This rather complete lack of agreement left me in a position where I was sure to be in disagreement with someone.











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Mikey Brass
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« Reply #38 on: April 07, 2009, 10:58:06 AM »

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And therein lies the problem that I ran into when I wrote "Man and Impact in the Americas"

Can you elaborate, please? Homo sapiens sapiens have been the only hominins in the Americas.
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Best, Mikey Brass
Ph.D. student, Institute of Archaeology, UCL
Website: http://www.antiquityofman.com

- !ke e: /xarra //ke
("Diverse people unite": Motto of the South African Coat of Arms, 2002)
E.P. Grondine
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Posts: 107


« Reply #39 on: April 09, 2009, 05:54:36 AM »

Hi Mike -

I greatly expanded on Peiser and Paine's paper:
users.tpg.com.au/horsts/bioastr2002.pdf

for "Getting to the Crossings", Chapter 2 of "Man and Impact in the Americas", and that's where I hit the
palaeoanthropology community's taxonomic disagreements. (Write me off list for the palaeoanthropology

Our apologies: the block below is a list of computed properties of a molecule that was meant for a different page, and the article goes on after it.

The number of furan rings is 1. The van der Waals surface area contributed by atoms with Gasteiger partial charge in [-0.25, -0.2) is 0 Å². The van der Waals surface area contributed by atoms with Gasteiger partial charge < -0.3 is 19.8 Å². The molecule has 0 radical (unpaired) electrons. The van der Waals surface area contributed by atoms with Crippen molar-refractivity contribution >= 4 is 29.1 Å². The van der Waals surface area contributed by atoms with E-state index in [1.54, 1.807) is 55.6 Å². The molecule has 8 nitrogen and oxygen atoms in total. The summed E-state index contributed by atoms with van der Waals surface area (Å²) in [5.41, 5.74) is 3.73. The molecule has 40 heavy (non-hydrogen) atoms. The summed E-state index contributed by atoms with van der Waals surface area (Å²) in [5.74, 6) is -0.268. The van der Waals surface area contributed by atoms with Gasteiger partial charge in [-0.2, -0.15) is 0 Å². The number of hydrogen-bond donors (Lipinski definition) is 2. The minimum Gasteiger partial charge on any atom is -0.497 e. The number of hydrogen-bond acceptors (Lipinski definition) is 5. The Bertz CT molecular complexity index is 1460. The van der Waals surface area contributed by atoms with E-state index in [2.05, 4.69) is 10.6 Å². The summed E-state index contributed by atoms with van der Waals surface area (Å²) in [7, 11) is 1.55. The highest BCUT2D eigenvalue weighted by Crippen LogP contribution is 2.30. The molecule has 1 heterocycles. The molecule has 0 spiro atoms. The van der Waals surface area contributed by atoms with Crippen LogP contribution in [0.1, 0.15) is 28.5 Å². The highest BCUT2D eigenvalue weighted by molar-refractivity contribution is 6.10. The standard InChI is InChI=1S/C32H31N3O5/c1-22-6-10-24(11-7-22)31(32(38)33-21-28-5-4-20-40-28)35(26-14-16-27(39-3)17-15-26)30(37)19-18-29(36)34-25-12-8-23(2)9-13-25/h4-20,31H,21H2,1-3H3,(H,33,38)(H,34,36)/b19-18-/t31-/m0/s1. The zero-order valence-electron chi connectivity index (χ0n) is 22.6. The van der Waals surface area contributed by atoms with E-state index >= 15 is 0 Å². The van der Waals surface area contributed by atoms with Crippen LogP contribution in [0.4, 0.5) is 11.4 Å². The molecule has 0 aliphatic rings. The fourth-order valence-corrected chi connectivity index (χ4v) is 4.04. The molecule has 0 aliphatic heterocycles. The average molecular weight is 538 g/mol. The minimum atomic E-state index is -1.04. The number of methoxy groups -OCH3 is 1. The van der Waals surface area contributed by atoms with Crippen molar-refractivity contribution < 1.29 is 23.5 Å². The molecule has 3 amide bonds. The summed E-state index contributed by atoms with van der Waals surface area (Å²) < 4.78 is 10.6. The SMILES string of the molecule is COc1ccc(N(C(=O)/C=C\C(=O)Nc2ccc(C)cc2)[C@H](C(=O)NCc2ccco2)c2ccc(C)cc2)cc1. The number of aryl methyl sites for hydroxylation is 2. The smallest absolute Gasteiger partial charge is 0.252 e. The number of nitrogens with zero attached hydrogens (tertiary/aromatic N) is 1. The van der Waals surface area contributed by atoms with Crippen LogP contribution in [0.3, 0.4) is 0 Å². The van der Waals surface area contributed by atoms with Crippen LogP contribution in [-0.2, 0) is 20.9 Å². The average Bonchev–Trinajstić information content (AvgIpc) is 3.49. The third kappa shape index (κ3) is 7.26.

special on signed first editions.)

"You see, you can't please everyone, so you have to please yourself." Take everyone that holds differing opinions about taxa than yourself, and you can see what I ran into. In other words, it was a certainty that I would greatly upset someone. Now if I could just get you and those you disagree with together in a room, and watch the feathers fly, hell, that might be right entertaining and a whole lot more humane than a cockfight.

When I first hit the problem I mentioned it in a footnote, which originally I had planned to stream on each page below the text,  but after my stroke this proved impossible.

By the way, it is appearing that within HSS, impacts led to population isolations and mt DNA differentiation. The A/C split may be linked to either a large Siberian or a large Alaskan iron impactor, both of which are well dated, by the way. Does this hold for many mt DNA haplogroups? Sadly, that kind of work is beyond me now.

E.P. Grondine
Man and Impact in the Americas



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E.P. Grondine
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« Reply #40 on: December 01, 2009, 01:52:22 PM »

http://www.rocksfromspace.org/December_1_2009.html

Thought you might enjoy this. Is that a core at the top right, a chopperto mid center, with a flaked piece to the left below it?
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trehinp
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« Reply #41 on: December 08, 2009, 03:08:05 AM »

Difficult to tell just from one picture...

It could well be that such hard stones were used by the palaeolithic human beings given that they were very hard and provided sharp cutting edges. But thia is pure spéculation...

Paul
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Paul Trehin